THERE was a prince Marescotti,  who had two daughters, Cecilia and Giacinta. From her childhood Cecilia had always been gentle and pious, and everyone said, 'When she grows up she will be a nun.' Giacenta was proud, handsome, and passionate, and everyone said, 'She will be a leader of society, and woe betide whoso offends her.'
But their father, good man,  knew them better, and one day he announced to them the choice of a state of life which he had made for them; for the pious, gentle Cecilia there was a great lord coming from abroad to make her his wife; but the proud, passionate Giacinta was to enter a convent.
The one was as dismayed as the other at the time, though the event showed he had chosen right. Cecilia, who loved quiet and repose, tenderly entreated her father to let her off the anxieties and responsibilities of becoming the head of a great family, while Giacinta made a great noise  at the idea of her beauty and talents being laid up hidden in a nun's cell. Nevertheless, in those days long gone by, girls were used to obey.  Cecilia married and proved herself an exemplary wife and mother, and carried respect for religion wherever she went.
Giacinta, on the other hand, took all her worldly state into her convent with her; her cell was furnished like the drawing-room of a palace, and she insisted on having her maids to wait on her; the other nuns she scarcely spoke to, and treated as the dust under her feet.
One day the bishop came to visit the convent. 'What a smell!'  he said, as he passed the cell of Giacinta Marescotti.
'A smell, indeed! In my cell which is not only the sweetest in the convent, but which is the only one fit to go into!' exclaimed poor Giacinta in deep indignation. 'What can you possibly mean by "a smell!"'
'A smell of sin!' responded the bishop; and it was observed that for a wonder Giacinta made no retort.
'A smell of sin,' said Giacinta to herself, as she sat alone in her elegant and luxurious cell that night. The words had touched her soul and awakened a train of thoughts latent and undisturbed till then. Always hitherto she had ambitioned the loftiest, most refined objects of research, and thought she knew the secret of attaining them. The bishop's words spoke to her of there being 'a more excellent way' yet. They cast a light upon a higher path than that which she was treading, and revealed to her that those who walked along it, lowly as they might seem, could afford to look down upon hers.
She saw that those who despised distinctions were grander than those who courted them, to become, in the end, their slaves; that those who aspired to celestial joys were nobler than those who surrounded themselves with the most exquisite luxuries of earth. 
From that day, little by little,  Giacinta's cell grew nearer and nearer to the pattern of the House of Nazareth. The mirror, the cosmetics, and the easy couch made way for the crucifix, the discipline, and the penitential chain.  From having been shunned as a type of worldliness, she became to her whole order a model of humility and mortification. 
 The Marescotti were a noble family of Bologna, the second city of the Pontifical Dominions; there were two cardinals of the name.
 'Il buon uomo di loro padre.'
 'Faceva il diavolo,' lit. 'raised the devil.'
 'In quei tempi antichi ubbedirono le figlie, capisce.' 'Capisce,' lit. 'understand,' equivalent to 'you see.'
 'Puzza--puzza di peccato!' Lit. 'It stinks--it stinks of sin.' (See n. 5, p. 13.)
 I give the story, as near as possible, in the words which the pious faith of the narrator prompted her to use. The success of the final results of a measure may prove that what seemed tyranny was really prudent foresight; the contemporary views of parental responsibility must also be taken into account. But it is impossible for the modern English mind to sympathise readily with so violent an interference with natural instincts.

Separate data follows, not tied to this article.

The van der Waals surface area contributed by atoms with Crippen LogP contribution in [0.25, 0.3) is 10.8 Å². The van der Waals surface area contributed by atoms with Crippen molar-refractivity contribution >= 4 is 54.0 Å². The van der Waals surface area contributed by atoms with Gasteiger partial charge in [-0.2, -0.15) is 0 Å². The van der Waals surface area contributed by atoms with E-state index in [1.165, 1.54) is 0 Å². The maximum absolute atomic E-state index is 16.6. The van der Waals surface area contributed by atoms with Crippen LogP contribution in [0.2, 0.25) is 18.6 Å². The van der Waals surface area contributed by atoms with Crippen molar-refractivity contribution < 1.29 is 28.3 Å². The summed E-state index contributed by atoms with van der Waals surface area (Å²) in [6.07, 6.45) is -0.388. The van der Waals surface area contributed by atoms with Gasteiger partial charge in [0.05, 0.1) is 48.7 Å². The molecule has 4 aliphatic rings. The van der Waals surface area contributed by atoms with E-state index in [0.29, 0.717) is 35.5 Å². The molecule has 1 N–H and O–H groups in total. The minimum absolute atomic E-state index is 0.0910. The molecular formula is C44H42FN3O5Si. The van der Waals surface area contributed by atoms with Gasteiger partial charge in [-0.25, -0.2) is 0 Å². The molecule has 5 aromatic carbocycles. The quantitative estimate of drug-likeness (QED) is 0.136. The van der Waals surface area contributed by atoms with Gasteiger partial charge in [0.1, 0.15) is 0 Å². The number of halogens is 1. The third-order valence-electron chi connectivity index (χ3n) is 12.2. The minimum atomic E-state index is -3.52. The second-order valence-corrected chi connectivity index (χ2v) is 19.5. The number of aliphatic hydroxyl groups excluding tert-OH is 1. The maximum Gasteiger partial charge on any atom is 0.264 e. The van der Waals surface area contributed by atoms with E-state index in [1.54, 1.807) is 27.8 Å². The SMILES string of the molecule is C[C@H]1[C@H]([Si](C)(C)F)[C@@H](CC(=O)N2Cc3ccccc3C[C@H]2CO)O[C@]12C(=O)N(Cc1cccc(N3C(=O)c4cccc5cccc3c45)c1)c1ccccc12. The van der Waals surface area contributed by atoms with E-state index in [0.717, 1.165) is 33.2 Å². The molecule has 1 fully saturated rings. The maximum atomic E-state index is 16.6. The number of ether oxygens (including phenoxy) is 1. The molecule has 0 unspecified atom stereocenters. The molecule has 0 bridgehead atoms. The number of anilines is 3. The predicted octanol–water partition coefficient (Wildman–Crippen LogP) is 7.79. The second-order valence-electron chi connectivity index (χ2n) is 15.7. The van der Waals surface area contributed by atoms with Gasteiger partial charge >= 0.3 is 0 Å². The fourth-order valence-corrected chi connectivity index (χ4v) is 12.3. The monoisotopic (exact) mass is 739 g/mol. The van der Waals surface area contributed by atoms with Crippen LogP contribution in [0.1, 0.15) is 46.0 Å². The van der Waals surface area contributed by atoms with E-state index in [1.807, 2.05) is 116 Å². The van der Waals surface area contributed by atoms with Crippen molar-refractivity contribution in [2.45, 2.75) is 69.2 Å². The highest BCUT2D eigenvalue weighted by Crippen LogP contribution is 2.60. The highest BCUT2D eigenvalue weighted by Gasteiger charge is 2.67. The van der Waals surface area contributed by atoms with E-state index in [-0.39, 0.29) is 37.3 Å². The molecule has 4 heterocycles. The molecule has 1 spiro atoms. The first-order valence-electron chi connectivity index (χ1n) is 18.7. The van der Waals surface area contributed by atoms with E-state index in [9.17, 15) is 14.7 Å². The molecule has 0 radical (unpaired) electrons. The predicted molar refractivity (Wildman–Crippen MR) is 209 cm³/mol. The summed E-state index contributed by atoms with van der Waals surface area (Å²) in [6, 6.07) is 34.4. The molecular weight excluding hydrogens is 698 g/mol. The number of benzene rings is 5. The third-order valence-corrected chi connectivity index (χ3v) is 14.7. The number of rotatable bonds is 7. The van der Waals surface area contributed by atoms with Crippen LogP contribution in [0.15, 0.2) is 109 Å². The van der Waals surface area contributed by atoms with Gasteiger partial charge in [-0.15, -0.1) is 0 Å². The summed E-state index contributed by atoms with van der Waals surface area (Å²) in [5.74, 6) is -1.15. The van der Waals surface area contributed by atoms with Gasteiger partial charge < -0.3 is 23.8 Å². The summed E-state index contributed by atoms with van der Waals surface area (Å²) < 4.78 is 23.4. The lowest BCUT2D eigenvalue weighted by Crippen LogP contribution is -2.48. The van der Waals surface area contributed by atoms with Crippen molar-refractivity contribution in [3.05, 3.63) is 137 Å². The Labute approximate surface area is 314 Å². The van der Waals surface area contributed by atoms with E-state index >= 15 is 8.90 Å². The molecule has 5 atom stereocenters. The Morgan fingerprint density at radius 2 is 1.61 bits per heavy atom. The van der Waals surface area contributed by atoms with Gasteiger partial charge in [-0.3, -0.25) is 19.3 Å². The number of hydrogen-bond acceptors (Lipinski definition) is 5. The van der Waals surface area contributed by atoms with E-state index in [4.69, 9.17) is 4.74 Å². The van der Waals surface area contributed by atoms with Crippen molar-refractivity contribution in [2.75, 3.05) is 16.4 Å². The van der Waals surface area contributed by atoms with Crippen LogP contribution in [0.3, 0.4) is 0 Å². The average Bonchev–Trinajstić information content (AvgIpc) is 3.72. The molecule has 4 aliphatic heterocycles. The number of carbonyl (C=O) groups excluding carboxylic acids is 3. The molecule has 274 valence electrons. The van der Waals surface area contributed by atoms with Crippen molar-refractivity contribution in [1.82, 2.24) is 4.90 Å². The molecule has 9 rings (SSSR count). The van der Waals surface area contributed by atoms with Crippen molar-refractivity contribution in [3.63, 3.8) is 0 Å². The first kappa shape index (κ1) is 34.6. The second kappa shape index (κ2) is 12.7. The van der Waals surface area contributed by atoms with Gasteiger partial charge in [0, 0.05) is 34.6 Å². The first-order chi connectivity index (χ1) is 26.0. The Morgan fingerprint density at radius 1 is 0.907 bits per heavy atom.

'A mano, a mano.'
 'Catenella,' lit. 'little chain,' an instrument of penance worn by some persons on the arm or waist.
 The following are briefly the authentic particulars of her life from Moroni, xxx. 194. She was daughter of Marc Antonio Mariscotti and Ottavia Orsini, born in 1535, and baptised by the name of Clarice. Although brought up in the fear of God and led to appreciate holiness, her youth was passed in worldliness and vanity. Her younger sister having been asked in marriage before her, she was so much vexed and annoyed that she became insupportable at home, on which account her father proposed to her to become a nun in the convent of S. Bernardino at Viterbo, where she had been educated, and she adapted herself to his counsel, though without any personal inclination for it. At the end of her noviciate she made her father arrange that she should have a room of her own magnificently furnished. Sister Giacinta lived ten years thus a religious in name but not in mind. Nevertheless she was not without virtue, for she was always obedient to her superior as she had been to her parents; and her modesty, purity, and respect for holy things was observed by all. A serious illness was to her the call of grace; having given up to the abbess of the convent all the things that had been brought in for her use by special privilege, she devoted herself to severe penance and continual meditation. On occasion of a contagious disease with which Viterbo was afflicted, she gave abundant proof of her charity towards her neighbour, for she founded two societies, the object of one of which was to collect assistance for the convalescent and those who had fallen into reduced circumstances; the other to support a hospital built to receive the sick. These two societies, which she called 'Oblates of Mary,' still continue (the date of Moroni's work is 1845) in full activity.
Busk, Rachel Harriette
Roman Legends: A Collection of the Fables and Folk-lore of Rome
Busk, Rachel Harriette
Estes and Lauriat
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